The Intentional Life

Jan 12, 2006 | Health, January 2006, Mind & Body

Align with your values and intentions and create the life you want!

By Chris Lucerne, PCC

I say we throw out New Year’s resolutions in favor of a more inspired and heartfelt approach. So many New Year’s resolutions are set according to what we think we “should” do. We should lose weight, we should get rid of a bad habit, or we should be better people.

There is nothing inspirational about “shoulds.” In fact, shoulds require us to push, control, and will ourselves to accomplish the goal. They drain our energy, dictate our behavior, make us feel guilty and signify that we do not have choices.

A more refreshing approach is to set intentions that come from the heart; intentions that are so compelling and inspiring that they effortlessly pull us forward. How? Set your intentions in alignment with your values and your sense of being in full integrity with yourself. Your values are as personal to you as your fingerprints and they describe who you are at your core. They have the power to motivate and inspire you to higher levels. Essential to happiness is living in alignment with your values, living a life of integrity.

Many of us have sacrificed our values in favor of other things that we have been told are more important. We have careers we don’t want, possessions we could care less about and relationships that are not satisfying. Sacrificing our values results in living a life that is not really ours; it belongs to our outdated beliefs or to people and situations that really don’t have our best interests in mind. The result is anything but happiness and fulfillment. Conversely, when we are in full integrity with our values, and intentionally living according to what we believe is important, we experience true joy.

Step One: Identify your top five values. There are many to choose from, and here are a few: relationships, spirituality, health, travel, creativity, mastery, security, community, personal growth and accomplishment. With an open mind and heart, begin identifying your values by asking yourself the following questions and journaling your answers:

• What must I have (do or be) in order to be happy?

• What is it in my life that if it disappeared tomorrow would create a sense of loss or emptiness?

• When I am at my best, what is going on in my life?

• When I am so involved in something that time seems to disappear, what am I doing?

As you answer these questions, continue to look deeper into yourself, listening closely to your heart for the answers. Continue journaling until you feel complete. Now, find the common threads in your writing. Use one to three words to describe each of your values. Make sure these words inspire and motivate you. You might find it worthwhile to construct a sentence that accurately defines your value. For instance, here is one of my values (Be of Service) and its definition: Be of Service is my commitment to share my genius and my heart with others so that they might know the full beauty of who they really are and step into a life that is truly extraordinary.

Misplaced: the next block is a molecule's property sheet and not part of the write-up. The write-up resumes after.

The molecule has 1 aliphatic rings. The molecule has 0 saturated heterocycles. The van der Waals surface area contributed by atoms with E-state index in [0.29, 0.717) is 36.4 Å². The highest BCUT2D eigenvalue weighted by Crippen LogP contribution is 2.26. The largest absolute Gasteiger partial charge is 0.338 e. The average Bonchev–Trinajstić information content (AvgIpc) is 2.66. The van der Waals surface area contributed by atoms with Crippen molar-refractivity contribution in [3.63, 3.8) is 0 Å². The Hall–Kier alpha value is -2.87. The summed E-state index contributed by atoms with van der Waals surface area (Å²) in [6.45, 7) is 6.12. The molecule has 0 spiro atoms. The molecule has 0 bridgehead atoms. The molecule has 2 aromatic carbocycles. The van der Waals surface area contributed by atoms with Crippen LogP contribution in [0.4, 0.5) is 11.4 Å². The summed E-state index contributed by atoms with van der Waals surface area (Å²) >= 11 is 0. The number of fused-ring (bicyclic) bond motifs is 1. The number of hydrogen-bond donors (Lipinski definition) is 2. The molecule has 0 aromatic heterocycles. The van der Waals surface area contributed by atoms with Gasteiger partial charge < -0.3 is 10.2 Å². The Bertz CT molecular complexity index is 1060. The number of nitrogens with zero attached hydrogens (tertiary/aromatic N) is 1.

Step Two: Consider each of your values and what you would like to bring into your world this year. What would be very satisfying and enjoyable for you to create? Now set an intention (for each value) of what you wish to have (be or do) and write that intention in one inspirational sentence.

My intention is to _____________________________________________________.

Step Three: If you feel inspired to do so, make a list of three to 10 steps you will take toward manifesting your intention. Set a timeline of when you will begin each step. If this does not inspire you, then identify one step you can take and decide when you will do it.

I will __________________________ no later than ____________________. Once complete, decide on your next step. If you are not inspired to set an action step at all, then question whether or not you have set an intention in alignment with your values.

If you would like additional support in identifying your values and setting your intentions, please visit my Web site (resources section) for a FREE Values and Intentions Assessment Tool.

Creating an intentional life is not about struggle or doing what you don’t want to do. In your willingness to look deep into your heart for the answers, you will find what is true for you; that which will make your life most satisfying and joyful. You deserve to have (do and be) what you truly desire. If you doubt that, then I encourage you to challenge your beliefs and doubt your doubts. I wish you the best in designing a 2006 that exceeds even your expectations!

Chris Lucerne is a professional certified coach. She specializes in two areas: Supporting clients to Build Relationships that Matter, and to Go Beyond Loss and Embrace Life.

South Texas Fitness & Health